01 August, 2011

Koalas suffering from logging: inquiry

The Age, August 1, 2011 - 5:16PM

A Victorian population of koalas is being threatened by logging, a Senate inquiry has heard.

Friends of the Earth is calling for the Strzelecki koala to be recognised as a threatened species because its natural food source is being eroded.

Land use researcher Anthony Amis from Friends of the Earth says mountain ash trees felled in the Strzelecki Ranges in South Gippsland are being replaced by shining gums in plantation areas after harvest.

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"Mountain ash is a koala feed source, shining gum is not," Mr Amis told the hearing today.

A significant number of koalas in the region also died in the Black Saturday bushfires and many of the animals continued to suffer stress-related conditions from the fires, the inquiry heard.

"It is probably beyond the ability of our environment groups to pull together the best science in Australia to save this animal," Friends of the Earth said in its submission to the inquiry.

"It would probably require several hundred thousand dollars and a dedicated team to properly understand what is happening on the ground with this animal."

The Senate Standing Committees on Environment and Communications is examining the status, health and sustainability of Australia's koala population.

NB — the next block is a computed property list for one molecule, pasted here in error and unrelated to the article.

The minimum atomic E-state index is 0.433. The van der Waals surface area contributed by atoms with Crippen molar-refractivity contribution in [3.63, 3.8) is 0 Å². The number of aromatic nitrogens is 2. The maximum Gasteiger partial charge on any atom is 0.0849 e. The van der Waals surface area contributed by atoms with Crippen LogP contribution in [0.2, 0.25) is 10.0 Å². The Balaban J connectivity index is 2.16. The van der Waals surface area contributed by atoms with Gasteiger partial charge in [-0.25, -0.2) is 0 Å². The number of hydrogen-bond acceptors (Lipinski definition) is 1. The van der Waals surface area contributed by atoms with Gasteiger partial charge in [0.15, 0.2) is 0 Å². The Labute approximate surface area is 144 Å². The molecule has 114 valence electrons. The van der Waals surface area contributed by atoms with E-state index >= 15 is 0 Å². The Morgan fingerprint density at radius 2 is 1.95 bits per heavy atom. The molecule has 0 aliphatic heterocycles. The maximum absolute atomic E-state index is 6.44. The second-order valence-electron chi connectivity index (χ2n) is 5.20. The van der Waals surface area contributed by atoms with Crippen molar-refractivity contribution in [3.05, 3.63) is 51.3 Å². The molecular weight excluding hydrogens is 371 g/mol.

Asked by Senator Doug Cameron whether forestry and koalas could co-exist, Mr Amis said: "In a dream they probably could.

"I think if you had minimal logging, say took out a couple of trees per hectare, potentially it could work.

"But the demands of industry are to knock out entire catchment areas."

Hancock Victorian Plantations chief executive Linda Sewell said the company, which operates about 45,000 hectares of plantation forest in the Strzelecki Ranges, provides corridors for koala movement to native areas.

Ms Sewell said an operating standard requires workers to conduct a "visual" assessment of any koalas before logging periods, and if koalas are found during harvesting, operations are temporarily suspended while koalas move through the logging area.

The committee is due to report to the findings of the inquiry by August 24.


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